How to Challenge Your Redundancy and Negotiate a Severance Package in the Wake of the Pandemic 

Although redundancies are a fact of life in the modern workplace, their impact has been magnified by the economic stress of the pandemic placed upon businesses and individuals. Businesses have had to put cost-cutting measures in place to survive this difficult economic period, and for some individuals, this has resulted in their job being put at risk of redundancy. 

This is particularly pertinent at the moment given that the Coronavirus Job Retention Scheme (CJRS), also known as the furlough scheme, ended on 30 September 2021. The purpose of the scheme was to provide grants to employers to ensure they could retain and continue to pay staff, despite the impact of the pandemic. With this safeguard now removed, employees have been left more vulnerable to redundancy. 

If you have been recently given your redundancy notice, this blog will outline the steps you can take to challenge your proposed redundancy and/or help you maximise your severance package. 

Is There Legitimate Grounds for Your Redundancy? 

During the redundancy consultation process, you have the right to ask questions about the reason and justification for the proposed redundancy. Employers can only effect redundancy dismissals when there is a genuine redundancy situation and they have followed a fair redundancy procedure. Therefore, it is important you gather information to determine whether this is a genuine redundancy situation or a “sham redundancy”.

In other words, is it an attempt to disguise an ulterior motive for termination of employment e.g., poor performance or misconduct? If it is indeed a “sham redundancy”, you could have grounds to bring a claim, such as unfair dismissal or discrimination.

Do You Have Levers That Will Help Increase Your Severance Package?

If you do find that your dismissal is not a genuine redundancy, you should consider whether the real reasons behind your redundancy could be used to help you negotiate a better severance package. For instance, if you feel as if you have been unfairly selected for redundancy for a discriminatory reason – whether that is race, religion, age, sex, or sexual orientation – you could have a valuable claim which may result in some form of remuneration.

A fair dismissal for poor performance also results in a longer termination process than a redundancy exit, during which time employees accrue salary, bonus, equity, and benefits. If you find that your redundancy is not on fair grounds, this loss must be factored into any settlement negotiation.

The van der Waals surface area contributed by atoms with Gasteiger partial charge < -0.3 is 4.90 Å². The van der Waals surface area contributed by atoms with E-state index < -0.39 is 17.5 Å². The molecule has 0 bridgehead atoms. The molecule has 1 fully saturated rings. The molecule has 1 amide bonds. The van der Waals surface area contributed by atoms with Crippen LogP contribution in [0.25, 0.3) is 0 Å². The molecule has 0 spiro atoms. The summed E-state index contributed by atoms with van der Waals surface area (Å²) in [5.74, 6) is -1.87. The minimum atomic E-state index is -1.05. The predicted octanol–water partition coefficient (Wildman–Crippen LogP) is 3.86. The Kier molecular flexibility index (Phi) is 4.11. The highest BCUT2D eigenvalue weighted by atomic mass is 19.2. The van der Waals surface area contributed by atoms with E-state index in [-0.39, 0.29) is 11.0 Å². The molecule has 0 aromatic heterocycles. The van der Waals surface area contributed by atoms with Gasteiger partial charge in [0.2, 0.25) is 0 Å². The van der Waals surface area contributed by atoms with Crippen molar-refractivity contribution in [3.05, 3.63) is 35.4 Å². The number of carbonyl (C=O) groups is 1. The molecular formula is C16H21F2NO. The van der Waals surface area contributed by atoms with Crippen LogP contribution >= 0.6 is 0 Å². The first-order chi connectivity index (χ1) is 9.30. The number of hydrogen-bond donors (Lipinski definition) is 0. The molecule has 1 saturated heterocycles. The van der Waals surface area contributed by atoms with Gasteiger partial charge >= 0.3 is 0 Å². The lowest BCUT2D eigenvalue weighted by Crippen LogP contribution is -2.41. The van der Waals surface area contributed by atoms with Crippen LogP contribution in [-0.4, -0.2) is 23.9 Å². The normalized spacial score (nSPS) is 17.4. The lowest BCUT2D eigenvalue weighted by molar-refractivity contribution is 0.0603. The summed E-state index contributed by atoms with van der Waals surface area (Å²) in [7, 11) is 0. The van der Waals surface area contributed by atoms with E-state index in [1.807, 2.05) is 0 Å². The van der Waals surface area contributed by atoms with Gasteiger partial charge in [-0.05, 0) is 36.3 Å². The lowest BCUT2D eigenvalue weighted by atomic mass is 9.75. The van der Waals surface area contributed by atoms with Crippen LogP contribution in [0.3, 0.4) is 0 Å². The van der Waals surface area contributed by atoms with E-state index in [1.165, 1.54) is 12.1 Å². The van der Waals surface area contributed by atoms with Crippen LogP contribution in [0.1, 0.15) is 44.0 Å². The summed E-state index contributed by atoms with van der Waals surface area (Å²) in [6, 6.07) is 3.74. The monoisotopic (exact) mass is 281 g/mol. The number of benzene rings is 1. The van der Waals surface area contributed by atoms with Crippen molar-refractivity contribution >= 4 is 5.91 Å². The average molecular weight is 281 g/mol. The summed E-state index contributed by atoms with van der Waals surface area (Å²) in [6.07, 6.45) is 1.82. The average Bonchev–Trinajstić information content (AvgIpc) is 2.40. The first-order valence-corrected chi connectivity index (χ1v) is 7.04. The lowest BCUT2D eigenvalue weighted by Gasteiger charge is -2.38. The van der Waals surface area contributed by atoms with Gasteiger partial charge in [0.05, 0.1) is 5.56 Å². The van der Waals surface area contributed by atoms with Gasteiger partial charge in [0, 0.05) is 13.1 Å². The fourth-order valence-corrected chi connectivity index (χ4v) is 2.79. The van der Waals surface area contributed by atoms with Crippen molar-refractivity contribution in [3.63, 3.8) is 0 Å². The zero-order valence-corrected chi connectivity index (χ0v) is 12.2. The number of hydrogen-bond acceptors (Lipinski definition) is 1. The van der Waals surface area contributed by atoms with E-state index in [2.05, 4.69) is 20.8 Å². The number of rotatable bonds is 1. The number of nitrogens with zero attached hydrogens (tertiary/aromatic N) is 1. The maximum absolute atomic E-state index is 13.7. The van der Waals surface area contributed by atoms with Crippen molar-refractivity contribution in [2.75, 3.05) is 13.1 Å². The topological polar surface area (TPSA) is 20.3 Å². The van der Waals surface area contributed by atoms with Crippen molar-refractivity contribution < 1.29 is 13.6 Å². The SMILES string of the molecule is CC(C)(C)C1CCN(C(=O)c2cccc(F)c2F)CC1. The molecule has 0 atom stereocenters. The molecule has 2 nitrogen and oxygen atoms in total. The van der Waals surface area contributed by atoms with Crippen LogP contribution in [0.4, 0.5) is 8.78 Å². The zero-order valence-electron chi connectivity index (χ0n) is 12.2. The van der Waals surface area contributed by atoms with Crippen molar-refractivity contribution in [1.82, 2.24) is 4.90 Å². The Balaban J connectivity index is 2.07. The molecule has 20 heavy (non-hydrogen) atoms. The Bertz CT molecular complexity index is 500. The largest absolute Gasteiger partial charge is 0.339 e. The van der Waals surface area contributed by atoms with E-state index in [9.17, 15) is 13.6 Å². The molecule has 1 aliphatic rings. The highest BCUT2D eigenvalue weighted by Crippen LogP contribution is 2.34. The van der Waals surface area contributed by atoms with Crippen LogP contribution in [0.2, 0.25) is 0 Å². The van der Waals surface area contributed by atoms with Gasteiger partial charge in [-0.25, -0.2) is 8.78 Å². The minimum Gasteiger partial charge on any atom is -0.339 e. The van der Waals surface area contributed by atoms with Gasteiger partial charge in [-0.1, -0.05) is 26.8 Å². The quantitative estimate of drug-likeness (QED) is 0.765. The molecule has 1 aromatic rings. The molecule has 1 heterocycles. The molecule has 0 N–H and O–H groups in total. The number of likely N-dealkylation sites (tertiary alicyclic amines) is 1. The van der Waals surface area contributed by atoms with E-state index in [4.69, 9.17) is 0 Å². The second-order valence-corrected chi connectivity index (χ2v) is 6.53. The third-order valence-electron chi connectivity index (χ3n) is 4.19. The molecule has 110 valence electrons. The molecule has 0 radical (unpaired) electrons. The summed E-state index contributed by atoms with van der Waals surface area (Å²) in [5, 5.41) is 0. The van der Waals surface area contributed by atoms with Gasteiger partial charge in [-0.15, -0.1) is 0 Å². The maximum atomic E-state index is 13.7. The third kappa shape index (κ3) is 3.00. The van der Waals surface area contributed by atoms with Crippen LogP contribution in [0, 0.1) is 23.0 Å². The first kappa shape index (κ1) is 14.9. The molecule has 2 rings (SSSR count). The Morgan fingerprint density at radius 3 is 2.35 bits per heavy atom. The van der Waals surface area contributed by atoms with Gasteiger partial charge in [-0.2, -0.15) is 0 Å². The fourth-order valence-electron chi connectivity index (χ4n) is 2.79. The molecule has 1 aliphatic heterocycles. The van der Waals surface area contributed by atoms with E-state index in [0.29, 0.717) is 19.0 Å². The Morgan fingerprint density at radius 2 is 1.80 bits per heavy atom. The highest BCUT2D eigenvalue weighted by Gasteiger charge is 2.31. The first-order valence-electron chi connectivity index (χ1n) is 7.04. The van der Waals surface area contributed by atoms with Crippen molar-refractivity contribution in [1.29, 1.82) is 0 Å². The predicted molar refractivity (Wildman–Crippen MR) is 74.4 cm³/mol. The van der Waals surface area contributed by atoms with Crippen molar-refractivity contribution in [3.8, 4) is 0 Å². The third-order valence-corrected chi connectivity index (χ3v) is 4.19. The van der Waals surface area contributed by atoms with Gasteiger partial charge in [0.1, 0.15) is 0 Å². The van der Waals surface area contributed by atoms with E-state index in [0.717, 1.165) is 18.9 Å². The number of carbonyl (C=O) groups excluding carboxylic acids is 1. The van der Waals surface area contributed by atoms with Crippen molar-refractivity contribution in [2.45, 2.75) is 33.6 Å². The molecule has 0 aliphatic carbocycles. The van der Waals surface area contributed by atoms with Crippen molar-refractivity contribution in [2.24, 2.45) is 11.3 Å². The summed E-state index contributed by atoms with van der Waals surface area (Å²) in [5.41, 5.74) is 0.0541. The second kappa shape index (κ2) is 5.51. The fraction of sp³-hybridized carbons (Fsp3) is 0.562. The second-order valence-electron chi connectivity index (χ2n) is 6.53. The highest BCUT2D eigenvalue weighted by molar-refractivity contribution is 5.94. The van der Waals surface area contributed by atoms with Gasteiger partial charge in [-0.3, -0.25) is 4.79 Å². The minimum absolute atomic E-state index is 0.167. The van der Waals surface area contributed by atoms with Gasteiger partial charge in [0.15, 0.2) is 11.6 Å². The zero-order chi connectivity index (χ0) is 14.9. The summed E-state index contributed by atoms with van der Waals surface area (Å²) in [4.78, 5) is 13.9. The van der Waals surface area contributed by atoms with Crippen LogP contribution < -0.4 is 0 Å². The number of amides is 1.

N.B. If there is a risk that your employer is going into administration, you should negotiate an accelerated payment date for any payments due to you.

Can Your Notice Period Be Negotiated?

If you are being made redundant, you must be given a notice period, the length of which varies depending on how many years of service you have with the employer:

  • Under 2 years employment = 1-weeks’ notice
  • 2-12 years employment = 1-weeks’ notice for each year served
  • Over 12 years employment = 12 weeks’ notice

However, you must always check your contract of employment, as you may be contractually entitled to a longer notice period than indicated above. Alternatively, you may want to opt for garden leave, which could buy you some time to find a new job whilst still being employed.

Seek Legal Advice

To ensure that you are getting a fair deal, you need to ask yourself and the employer the questions listed above. At Sethi Solicitors, we provide clear, professional legal advice on all aspects of employment law, including settlement agreements, redundancies, furlough, unfair dismissal, discrimination and much more.

Contact our Employment Law Solicitors in Ruislip, Middlesex

The locally-based lawyers at The Sethi Partnership Solicitors have been providing specialist legal advice for a diverse range of clients since 1994. Whatever your circumstances, speak to one of our trusted solicitors today to discuss your case.

To arrange an initial appointment, call us today on 020 8038 7378 or complete our online enquiry form and we will be in touch.

This document is for informational purposes only and does not constitute legal advice. It is recommended that specific professional advice is sought before acting on any of the information given.